Huck is not particularly interested in knowledge or curious about the way things work. He has an instinctive trust of hands-on experience as a means of coping with the problem at hand, whether that is faking a murder or navigating the river or dealing with a moral crisis. He is a great on the spot improviser, rather than a thinker.

And the language of the novel contributes to this sense, as well. In reading this novel, we are listening to Huck himself. He speaks in a free-wheeling vernacular, unconstrained by any of the common rules of grammar or formal speech. This gives to the novel an energy and freshness and humour as important as that provided by the ease with which he can move along without regard to social conventions.

In other words, the commitment to inventing one's life as one goes along, answering to nothing but the promptings of one's adventurous spontaneous spirit, manifests itself in Huck's treatment of the commonest cultural inheritance we all have--our language. And in this, too, the novel is particularly American, emancipating itself from the restrictions of inherited patterns of expression, of thought, or vocabulary.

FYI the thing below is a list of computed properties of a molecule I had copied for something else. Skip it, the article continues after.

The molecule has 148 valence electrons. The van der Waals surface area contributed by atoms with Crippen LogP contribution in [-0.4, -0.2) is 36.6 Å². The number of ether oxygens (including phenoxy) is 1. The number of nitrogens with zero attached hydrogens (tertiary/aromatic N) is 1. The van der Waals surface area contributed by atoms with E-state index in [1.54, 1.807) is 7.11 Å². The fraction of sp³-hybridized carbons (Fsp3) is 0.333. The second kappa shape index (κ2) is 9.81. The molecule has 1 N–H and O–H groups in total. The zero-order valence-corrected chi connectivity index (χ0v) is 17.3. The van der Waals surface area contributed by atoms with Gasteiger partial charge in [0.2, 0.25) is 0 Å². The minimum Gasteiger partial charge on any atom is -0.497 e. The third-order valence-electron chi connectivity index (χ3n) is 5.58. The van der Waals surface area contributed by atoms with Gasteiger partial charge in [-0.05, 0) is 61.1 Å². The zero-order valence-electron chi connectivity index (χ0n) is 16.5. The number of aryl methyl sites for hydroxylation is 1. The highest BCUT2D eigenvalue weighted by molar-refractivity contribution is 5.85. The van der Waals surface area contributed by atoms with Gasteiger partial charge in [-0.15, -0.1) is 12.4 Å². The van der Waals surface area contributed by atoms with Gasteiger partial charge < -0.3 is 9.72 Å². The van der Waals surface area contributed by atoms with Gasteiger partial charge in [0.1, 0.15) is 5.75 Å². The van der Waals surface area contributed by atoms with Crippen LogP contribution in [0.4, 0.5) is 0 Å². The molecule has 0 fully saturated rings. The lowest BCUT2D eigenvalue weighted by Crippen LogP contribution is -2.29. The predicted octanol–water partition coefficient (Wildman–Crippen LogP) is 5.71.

The people with the most interest and energy are of the same kind. The Duke and the Dauphin make their living by duping people's false admiration for "culture" by putting on ridiculous (but very funny) renditions of Shakespeare or religious services. They, too, invent an identity through language to suit their immediate needs. They don't bring a past with them. History for them, to the extent that it exists at all, exists as a store house of old props, junk, handy costumes for duping people. It contains no important lessons, no fabulous stories, no moral value at all. To have to listen to people instructing one in such matters is confining.

Neither Huck nor the Duke and the Dauphin are particularly materialistic, at least not in the sense that they live to obtain fine things. Money is important to the pair of con artists, but it's money for food and drink and a good time. They have no sense of money as a source of enduring beautiful things, as a means to secure social status, or as anything other than the immediate means to keep the journey going. Conning people, telling outrageous lies and tall tales, fabricating identities--all this is part of what they live for, more important than the money (which they tend to spend or lose).